The women’s ice hockey team is ready for the Black Out.
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The women’s ice hockey team is ready for the Black Out.
This coming weekend, Nov. 22–24, the Princeton men’s water polo team will compete in the Northeast Water Polo Conference Championship. There will be seven games throughout the weekend, played by six teams: sixth-seed Iona College (6–21 overall, 0–10 conference), fifth-seed Massachusetts Institute of Technology (10–13, 2–8), fourth-seed St. Francis Brooklyn College (18–12, 5–5), third-seed Brown University (20–11, 6–4), second-seed Princeton University (15–14, 7–3), and first-seed Harvard University (27–0, 10–0). The games will take place at MIT in Cambridge, Mass.
Princeton women’s basketball (4–1 overall, 0–0 Ivy League) first loss couldn’t have come in a more thrilling fashion. Despite a buzzer-beater at the end of regulation to send the game into overtime, as well as several chances at the end of overtime to force double overtime, Princeton fell 77–75 to Iowa (3–1) on Wednesday night.
Princeton wrestling spent last year urging its fans and its doubters to #GetIn: to buy into its program, to hop on board before it became hopping on the bandwagon.
It isn’t hard to find the biggest eaters on campus. Whether it’s at a dining hall or in an eating club, they show up in droves — and they bring their appetites. As they thread their way to empty tables, they balance multiple plates piled high with food, ready to sit down for an hour and feast away.
In terms of record, it’s hard to imagine a better start to Carla Berube’s tenure as the head coach of Princeton women’s basketball (4–0). Through four games, the Tigers remain undefeated, with three of their four wins coming by double digits.
Princeton women’s volleyball (16–7 overall, 12–2 Ivy) split the weekend with a win against Brown (13–10, 5–7) and a tough, yet thrilling, loss to Yale (15–7, 11–2) to give them the Ivy League championship, split with Yale.
After a tough home stand last weekend, the No. 8/8 women’s hockey team (7–2–0 overall, 5–2–0 ECAC) headed to upstate New York to take on Union (2–9–1, 2–3–0 ECAC) and RPI (0–12–1, 0–6–0 ECAC). On Friday, the Tigers started slow but responded quickly and ended up dominating the Dutchwomen winning 7–2. Princeton continued its strong road presence defeating the Engineers 4–1.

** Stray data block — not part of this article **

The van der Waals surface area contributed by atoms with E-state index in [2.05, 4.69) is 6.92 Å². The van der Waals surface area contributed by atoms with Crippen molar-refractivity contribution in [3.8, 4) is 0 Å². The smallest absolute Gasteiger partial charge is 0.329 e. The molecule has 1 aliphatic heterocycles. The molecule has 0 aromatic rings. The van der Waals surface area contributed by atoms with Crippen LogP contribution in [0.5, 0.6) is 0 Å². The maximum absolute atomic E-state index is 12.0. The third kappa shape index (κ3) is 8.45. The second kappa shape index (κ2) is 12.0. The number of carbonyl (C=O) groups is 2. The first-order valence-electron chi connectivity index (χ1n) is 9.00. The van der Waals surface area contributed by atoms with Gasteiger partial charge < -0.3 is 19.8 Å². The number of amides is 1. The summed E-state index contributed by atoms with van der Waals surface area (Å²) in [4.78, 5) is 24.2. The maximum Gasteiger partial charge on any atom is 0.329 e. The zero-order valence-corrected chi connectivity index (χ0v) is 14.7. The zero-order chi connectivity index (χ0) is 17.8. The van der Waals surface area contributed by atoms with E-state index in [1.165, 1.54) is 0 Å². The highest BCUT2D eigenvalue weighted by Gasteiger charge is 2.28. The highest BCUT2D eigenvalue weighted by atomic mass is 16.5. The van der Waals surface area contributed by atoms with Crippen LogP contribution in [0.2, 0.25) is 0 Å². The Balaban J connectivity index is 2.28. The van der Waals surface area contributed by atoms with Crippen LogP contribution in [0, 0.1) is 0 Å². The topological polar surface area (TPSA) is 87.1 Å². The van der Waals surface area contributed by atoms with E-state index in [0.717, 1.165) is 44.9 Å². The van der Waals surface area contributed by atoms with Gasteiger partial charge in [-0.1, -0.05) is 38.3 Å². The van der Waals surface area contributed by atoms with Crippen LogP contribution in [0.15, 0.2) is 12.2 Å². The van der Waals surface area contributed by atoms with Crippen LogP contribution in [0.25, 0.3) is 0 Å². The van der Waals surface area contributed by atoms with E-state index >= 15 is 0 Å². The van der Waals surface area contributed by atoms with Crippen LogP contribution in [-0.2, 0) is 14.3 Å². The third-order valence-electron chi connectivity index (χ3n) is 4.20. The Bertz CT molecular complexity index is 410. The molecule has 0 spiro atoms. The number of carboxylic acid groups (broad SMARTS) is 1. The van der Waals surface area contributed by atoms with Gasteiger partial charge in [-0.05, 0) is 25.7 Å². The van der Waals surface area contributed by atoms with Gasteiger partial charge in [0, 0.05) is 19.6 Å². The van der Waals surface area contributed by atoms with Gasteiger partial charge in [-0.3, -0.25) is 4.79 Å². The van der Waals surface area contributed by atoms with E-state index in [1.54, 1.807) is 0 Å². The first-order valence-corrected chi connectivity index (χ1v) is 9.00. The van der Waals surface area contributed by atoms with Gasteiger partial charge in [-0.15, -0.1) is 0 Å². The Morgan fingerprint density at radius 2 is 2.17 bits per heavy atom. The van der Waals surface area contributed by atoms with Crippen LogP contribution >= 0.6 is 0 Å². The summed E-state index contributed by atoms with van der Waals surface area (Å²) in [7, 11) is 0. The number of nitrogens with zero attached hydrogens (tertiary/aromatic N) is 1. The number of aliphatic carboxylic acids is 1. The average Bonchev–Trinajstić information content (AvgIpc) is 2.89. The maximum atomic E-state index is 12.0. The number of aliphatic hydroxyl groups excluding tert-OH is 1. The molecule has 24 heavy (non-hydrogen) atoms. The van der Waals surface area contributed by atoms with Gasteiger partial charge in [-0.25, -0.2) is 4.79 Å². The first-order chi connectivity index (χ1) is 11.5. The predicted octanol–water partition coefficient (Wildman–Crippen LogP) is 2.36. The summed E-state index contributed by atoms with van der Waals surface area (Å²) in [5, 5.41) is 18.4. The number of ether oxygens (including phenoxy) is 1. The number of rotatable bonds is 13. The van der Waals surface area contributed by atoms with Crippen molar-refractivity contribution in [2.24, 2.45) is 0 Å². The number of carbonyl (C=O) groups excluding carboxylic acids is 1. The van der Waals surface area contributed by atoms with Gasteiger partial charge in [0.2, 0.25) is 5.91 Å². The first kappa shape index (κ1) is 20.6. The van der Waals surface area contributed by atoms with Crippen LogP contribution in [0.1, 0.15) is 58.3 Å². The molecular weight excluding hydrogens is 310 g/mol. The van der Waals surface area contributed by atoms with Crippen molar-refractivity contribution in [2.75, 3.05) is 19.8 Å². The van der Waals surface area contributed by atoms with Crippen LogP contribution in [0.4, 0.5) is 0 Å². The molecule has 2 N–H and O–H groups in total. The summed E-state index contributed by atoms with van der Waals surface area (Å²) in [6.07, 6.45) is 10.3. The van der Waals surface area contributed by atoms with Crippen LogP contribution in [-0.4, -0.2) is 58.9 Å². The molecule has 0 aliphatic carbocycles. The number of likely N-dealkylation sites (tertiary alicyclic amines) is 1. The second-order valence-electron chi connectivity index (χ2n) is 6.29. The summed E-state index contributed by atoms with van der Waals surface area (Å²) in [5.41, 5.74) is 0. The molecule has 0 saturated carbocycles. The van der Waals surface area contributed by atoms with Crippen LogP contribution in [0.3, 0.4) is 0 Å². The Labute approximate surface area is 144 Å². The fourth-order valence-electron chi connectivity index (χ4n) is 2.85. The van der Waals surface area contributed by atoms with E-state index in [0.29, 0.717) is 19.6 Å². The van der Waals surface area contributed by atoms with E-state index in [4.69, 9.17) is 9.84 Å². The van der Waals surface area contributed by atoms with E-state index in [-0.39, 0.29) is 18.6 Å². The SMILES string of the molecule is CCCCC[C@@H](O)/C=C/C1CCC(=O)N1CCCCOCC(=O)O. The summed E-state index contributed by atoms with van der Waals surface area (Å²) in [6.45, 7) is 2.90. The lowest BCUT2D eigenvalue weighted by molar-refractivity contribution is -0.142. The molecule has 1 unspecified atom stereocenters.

Princeton women’s basketball (4–0) overcame injuries to its two best players to win 67–53 against Florida Gulf Coast (3–1) at Jadwin on Sunday afternoon and remain unbeaten on the season.
No. 9 Field Hockey (15–4, 7–0 Ivy) upset the second-ranked UConn Huskies on Sunday afternoon in Storrs, Conn. to advance to the NCAA Final Four. The 2–0 victory was the sweetest form of revenge for the Tigers, who lost to the Huskies in overtime at home in September.
Men’s hockey (1–3–2, 0–3–1 ECAC) lost in overtime on Saturday night after Union College (3–11–0, 2–4–0 ECAC) scored with 15.4 seconds left in the sudden death period. The Tigers scored first in the game after junior defender Matthew Thom knocked one in a few minutes into the second period. During a power play later in the second period, Union tied the game 1–1, after sophomore forward Christian O’Neill was sent to the penalty box for slashing.
In their four years on the team Princeton football’s seniors have won two Ivy titles, gone on a 17-game winning streak, and blown out plenty of opponents. After all that success, Saturday’s lopsided loss against Yale on Senior Day was certainly not the farewell to Princeton Stadium they wanted.
One of the most important attributes for any sports team is the ability to bounce back after a tough loss. This Saturday, Princeton football (7–1, 4–1 Ivy) will have to hope its skill in that area hasn’t gotten too rusty.
It’s a Wednesday morning, 06:47 a.m., 27 degrees outside. Kanye West’s “Stronger” blasts over the Jadwin Gymnasium speakers. Twenty-five runners — with mostly matching uniforms, mostly matching crewcuts, mostly matching gaits — have settled into a rhythm.
Three games into the season, Princeton men’s basketball (0–3) is still looking for answers.
After four away games, the Princeton men’s hockey team (1–2–1, 0–2–0 ECAC) will return to the Hobey Baker Rink this Friday to play against Rensselaer Polytechnic Institute and Union College in its first home games of the season.
On Tuesday, Oct. 29, the NCAA’s top governing board unanimously voted that it would “permit students participating in athletics the opportunity to benefit from the use of their name, image and likeness in a manner consistent with the collegiate model.” The rationale taken was that college sports must provide additional flexibility and “continue to support college sports as a part of higher education.”
This Sunday in Washington, D.C., Princeton women’s basketball (2–0 overall, 0–0 Ivy) decisively defeated George Washington University (1–1) 75–50. This win made it two victories in two games played for new head coach Carla Berube.
Senior goalie Natalie Grossi of women’s soccer broke the Ivy League record — men’s and women’s — for all-time shutouts earlier this year during Princeton’s 1–0 win over Dartmouth. The game put her career total clean sheets at 30, breaking the previous record of 29 held by Dartmouth’s Kristin Luckenbill. Grossi extended her total to 31 after the team’s final game this season against Penn.
This weekend, the Princeton men’s basketball team (0–2, 0–0 Ivy) boarded a plane and flew across the country, where they were defeated by the University of San Francisco (2–0) 82–72 at the new Chase Center in downtown San Francisco, home of the Golden State Warriors. It was the first men’s college basketball game played at the Warriors’ new arena.